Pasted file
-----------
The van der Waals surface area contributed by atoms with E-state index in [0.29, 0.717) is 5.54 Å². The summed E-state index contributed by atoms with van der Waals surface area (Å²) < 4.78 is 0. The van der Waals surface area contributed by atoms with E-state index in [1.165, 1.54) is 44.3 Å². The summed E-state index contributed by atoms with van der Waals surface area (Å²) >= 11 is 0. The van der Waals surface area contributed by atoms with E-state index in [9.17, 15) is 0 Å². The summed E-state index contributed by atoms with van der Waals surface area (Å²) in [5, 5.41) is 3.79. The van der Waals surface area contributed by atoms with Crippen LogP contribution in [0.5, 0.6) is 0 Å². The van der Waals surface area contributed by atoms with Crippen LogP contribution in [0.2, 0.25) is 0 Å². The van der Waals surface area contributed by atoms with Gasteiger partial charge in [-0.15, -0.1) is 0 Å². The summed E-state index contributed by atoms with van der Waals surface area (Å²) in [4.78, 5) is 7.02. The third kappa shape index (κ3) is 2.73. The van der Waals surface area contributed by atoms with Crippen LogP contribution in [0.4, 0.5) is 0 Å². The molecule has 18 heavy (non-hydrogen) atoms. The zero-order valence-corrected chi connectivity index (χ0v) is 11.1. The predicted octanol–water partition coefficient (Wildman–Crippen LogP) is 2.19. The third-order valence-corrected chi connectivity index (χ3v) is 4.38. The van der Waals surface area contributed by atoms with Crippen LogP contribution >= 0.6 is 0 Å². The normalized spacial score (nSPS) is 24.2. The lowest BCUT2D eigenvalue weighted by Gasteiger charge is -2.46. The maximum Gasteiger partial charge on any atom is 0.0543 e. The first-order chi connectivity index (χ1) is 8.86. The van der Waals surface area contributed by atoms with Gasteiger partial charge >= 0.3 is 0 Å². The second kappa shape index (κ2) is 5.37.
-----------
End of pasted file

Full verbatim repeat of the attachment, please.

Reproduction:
The van der Waals surface area contributed by atoms with E-state index in [0.29, 0.717) is 5.54 Å². The summed E-state index contributed by atoms with van der Waals surface area (Å²) < 4.78 is 0. The van der Waals surface area contributed by atoms with E-state index in [1.165, 1.54) is 44.3 Å². The summed E-state index contributed by atoms with van der Waals surface area (Å²) >= 11 is 0. The van der Waals surface area contributed by atoms with E-state index in [9.17, 15) is 0 Å². The summed E-state index contributed by atoms with van der Waals surface area (Å²) in [5, 5.41) is 3.79. The van der Waals surface area contributed by atoms with Crippen LogP contribution in [0.5, 0.6) is 0 Å². The van der Waals surface area contributed by atoms with Crippen LogP contribution in [0.2, 0.25) is 0 Å². The van der Waals surface area contributed by atoms with Gasteiger partial charge in [-0.15, -0.1) is 0 Å². The summed E-state index contributed by atoms with van der Waals surface area (Å²) in [4.78, 5) is 7.02. The third kappa shape index (κ3) is 2.73. The van der Waals surface area contributed by atoms with Crippen LogP contribution in [0.4, 0.5) is 0 Å². The molecule has 18 heavy (non-hydrogen) atoms. The zero-order valence-corrected chi connectivity index (χ0v) is 11.1. The predicted octanol–water partition coefficient (Wildman–Crippen LogP) is 2.19. The third-order valence-corrected chi connectivity index (χ3v) is 4.38. The van der Waals surface area contributed by atoms with Crippen LogP contribution >= 0.6 is 0 Å². The normalized spacial score (nSPS) is 24.2. The lowest BCUT2D eigenvalue weighted by Gasteiger charge is -2.46. The maximum Gasteiger partial charge on any atom is 0.0543 e. The first-order chi connectivity index (χ1) is 8.86. The van der Waals surface area contributed by atoms with Gasteiger partial charge >= 0.3 is 0 Å². The second kappa shape index (κ2) is 5.37.